Writer by soul. Karma the seed. Words born within.
Paper the medium. Pen the muse. Novels the fire.

My websites

Twitter: @FrankTalaber

Monday, March 20, 2017

Dedicated to My Grandmother, Maw

Dangerous Sanctuary by J.Q. Rose
Romantic suspense
For more information about BWL books by J.Q. Rose, 
and to purchase, please visit J.Q.'s 
My Grandmother, Maw by J.Q. Rose
My grandfather and my grandmother Maw
My grandmother Maw, as we called her, was an intelligent woman who passed her love of reading and teaching to me. In fact she was the one who encouraged me to write stories. I dedicated my latest romantic suspense novel to Maw whose real name is Beulah Lee. March is the month of her birthday. She would be 125 years old this month, and I'm sure she was celebrating with the angels in heaven.

We always had fun together. When I went to her house to visit, she usually had several doll outfits for my beloved Ricky Jr doll for me. She created them using her foot pedal sewing machine. She could look at a dress in a magazine and make it. What a seamstress.
Maw and I had a special connection and not just because we loved to shop. (When her social security check came in, she cashed it into small bills and stuffed them in her wallet. She delighted in showing me the stack of cash she had for us  to spend on our shopping trip.) Besides shopping, we were readers and loved words and books.

Her reading probably spurred my love of reading which in turn developed my desire to write stories for others to read. I began writing little stories when I was in second grade and developed a writer’s bump on my middle finger from writing constantly. (Anyone else get that bump?)

In seventh grade I decided to tackle writing my first novel. The story line was about a horse and a girl probably influenced by my love of the book, Black Beauty. I wrote the entire book on lined yellow tablet paper and shared it with Maw. Taking those awful scribbles of sentences and typing them into a manuscript became her major project.

Antique typewriter
Courtesy of  thaikrit at
Maw's blue eyes twinkled with excitement when she handed me the typed pages. I was so overwhelmed with joy when I saw the typed manuscript, I cried. I was overcome with the idea she spent so much time "publishing" my book for me. She was delighted at my reaction, but she really worked on the project because she loved the story. Maw encouraged me to write more stories for more people to enjoy. From that day forward, I knew I wanted to tell stories and have them published so I could share them with readers.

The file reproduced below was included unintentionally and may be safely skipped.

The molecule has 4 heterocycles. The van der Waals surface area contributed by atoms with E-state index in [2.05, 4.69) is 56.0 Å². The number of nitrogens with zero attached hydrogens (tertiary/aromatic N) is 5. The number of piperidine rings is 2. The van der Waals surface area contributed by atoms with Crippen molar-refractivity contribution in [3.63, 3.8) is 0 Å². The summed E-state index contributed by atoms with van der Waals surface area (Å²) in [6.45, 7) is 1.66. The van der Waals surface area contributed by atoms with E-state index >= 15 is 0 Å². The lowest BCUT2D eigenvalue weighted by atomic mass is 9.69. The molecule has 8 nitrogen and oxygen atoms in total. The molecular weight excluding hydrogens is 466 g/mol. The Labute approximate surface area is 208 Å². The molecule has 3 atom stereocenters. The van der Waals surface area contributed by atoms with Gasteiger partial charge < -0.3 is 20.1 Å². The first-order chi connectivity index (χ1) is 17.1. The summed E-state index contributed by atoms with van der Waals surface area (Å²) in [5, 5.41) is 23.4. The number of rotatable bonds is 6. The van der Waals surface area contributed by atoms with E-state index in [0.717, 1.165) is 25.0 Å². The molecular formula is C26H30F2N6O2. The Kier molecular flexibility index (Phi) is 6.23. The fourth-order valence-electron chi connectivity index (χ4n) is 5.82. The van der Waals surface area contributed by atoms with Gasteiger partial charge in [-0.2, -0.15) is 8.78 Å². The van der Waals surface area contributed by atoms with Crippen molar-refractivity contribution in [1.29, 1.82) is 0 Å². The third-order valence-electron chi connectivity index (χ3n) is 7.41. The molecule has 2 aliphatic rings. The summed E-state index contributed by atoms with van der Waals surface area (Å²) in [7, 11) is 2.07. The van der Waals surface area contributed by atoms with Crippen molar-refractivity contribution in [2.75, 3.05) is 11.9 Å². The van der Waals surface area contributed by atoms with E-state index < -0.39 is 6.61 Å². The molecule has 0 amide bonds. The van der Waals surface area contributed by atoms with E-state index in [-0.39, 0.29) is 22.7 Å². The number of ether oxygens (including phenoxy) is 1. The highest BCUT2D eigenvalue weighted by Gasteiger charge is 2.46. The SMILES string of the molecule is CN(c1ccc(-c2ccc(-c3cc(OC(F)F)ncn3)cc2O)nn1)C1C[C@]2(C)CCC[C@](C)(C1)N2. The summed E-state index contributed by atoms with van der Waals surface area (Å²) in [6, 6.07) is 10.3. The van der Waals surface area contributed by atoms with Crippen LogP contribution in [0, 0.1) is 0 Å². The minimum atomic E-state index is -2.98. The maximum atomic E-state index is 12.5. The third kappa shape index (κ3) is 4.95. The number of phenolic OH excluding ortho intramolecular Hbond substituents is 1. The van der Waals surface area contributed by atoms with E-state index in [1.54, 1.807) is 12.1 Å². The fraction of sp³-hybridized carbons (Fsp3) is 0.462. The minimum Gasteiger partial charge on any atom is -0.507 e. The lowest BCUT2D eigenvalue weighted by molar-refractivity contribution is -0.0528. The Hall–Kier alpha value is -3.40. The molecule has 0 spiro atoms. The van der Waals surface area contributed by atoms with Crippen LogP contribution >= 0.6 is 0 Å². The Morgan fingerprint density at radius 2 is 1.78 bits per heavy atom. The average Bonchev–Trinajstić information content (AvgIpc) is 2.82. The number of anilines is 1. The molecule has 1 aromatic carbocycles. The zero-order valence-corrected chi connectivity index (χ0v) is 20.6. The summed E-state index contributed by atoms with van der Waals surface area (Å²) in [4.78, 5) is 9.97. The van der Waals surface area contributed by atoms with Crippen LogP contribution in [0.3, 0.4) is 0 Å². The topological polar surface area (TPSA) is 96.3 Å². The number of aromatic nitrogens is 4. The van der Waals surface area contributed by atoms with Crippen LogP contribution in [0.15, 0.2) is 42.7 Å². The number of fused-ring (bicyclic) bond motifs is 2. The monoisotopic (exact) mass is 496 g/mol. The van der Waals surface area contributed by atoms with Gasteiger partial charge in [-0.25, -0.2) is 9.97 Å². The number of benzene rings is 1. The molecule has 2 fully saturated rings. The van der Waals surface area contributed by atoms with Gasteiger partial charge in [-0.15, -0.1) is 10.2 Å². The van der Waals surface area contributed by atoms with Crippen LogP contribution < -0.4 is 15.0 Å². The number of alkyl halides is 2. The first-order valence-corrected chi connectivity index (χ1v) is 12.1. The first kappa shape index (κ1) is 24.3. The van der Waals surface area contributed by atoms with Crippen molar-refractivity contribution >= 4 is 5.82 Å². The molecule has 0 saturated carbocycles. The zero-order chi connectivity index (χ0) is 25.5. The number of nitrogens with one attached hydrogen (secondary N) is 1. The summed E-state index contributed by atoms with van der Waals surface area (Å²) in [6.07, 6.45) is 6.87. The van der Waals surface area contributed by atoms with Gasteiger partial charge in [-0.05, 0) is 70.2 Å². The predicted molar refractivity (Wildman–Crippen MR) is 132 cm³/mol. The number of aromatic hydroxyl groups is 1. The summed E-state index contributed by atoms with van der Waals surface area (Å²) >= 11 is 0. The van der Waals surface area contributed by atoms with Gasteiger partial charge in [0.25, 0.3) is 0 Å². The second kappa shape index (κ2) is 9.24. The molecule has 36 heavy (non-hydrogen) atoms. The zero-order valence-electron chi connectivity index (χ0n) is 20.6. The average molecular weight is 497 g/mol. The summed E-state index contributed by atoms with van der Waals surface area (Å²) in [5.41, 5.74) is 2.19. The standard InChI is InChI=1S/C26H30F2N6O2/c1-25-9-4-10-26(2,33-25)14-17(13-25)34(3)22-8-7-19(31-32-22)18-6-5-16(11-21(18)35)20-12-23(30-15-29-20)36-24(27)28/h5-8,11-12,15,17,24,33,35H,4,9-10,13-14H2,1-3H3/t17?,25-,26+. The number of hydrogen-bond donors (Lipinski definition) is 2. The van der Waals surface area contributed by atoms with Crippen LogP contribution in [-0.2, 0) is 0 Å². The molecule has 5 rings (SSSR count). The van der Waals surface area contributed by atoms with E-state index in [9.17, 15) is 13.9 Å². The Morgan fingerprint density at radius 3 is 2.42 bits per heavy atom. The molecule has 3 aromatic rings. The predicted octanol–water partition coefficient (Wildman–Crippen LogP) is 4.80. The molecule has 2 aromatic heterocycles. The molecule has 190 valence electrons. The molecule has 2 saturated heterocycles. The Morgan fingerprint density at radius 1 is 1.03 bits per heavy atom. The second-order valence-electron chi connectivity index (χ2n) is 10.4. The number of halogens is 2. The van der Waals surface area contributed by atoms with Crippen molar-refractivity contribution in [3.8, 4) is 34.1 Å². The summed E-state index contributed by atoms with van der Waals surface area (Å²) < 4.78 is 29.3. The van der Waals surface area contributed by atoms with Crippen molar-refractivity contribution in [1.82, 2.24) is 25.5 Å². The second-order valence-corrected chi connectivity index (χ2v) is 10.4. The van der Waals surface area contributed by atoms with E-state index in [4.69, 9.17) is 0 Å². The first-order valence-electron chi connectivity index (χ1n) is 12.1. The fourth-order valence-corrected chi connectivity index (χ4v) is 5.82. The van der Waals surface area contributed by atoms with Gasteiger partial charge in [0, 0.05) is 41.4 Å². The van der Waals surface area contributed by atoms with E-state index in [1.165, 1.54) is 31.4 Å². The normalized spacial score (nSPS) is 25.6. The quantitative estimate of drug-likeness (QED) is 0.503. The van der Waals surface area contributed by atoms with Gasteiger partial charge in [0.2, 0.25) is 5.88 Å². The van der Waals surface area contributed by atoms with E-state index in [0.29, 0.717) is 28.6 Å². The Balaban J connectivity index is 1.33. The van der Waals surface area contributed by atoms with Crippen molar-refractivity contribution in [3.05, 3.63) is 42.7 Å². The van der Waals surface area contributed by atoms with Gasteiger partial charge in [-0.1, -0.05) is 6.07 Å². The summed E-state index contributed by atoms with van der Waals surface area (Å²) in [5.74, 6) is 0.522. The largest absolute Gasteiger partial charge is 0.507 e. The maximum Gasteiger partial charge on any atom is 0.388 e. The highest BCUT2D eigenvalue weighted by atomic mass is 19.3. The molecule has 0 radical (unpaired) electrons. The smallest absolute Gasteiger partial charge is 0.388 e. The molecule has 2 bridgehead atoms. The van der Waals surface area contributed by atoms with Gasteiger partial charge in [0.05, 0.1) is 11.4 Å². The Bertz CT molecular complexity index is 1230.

I wish Maw were here now to be a part of this writing experience in the 21st century. I recall her typing away on her old typewriter. She would be amazed at these keyboards and laptops, wouldn't she? To be honest, when I work at my laptop, I feel her presence. I'm sure her blue eyes are sparkling with pride.

Author J.Q. Rose
Who influenced you to become a writer? a reader? Please leave a comment below and let us know. Thank you.
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About J.Q.
After writing feature articles in magazines, newspapers, and online magazines for over fifteen years, J.Q. Rose entered the world of fiction. Her published mysteries are Deadly Undertaking and Dangerous Sanctuary released by Books We Love Publishing. Blogging, photography, Pegs and Jokers board games, and travel are the things that keep her out of trouble. She spends winters in Florida and summers up north camping and hunting toads, frogs, and salamanders with her four grandsons and granddaughter.
Connect with J.Q. Rose online at

J.Q.Rose blog
Books We LoveAuthor Page 

Emotional Involvement in a Story by Connie Vines

Check out Connie Vines Books We Love author page for her books Are you ever emotionally...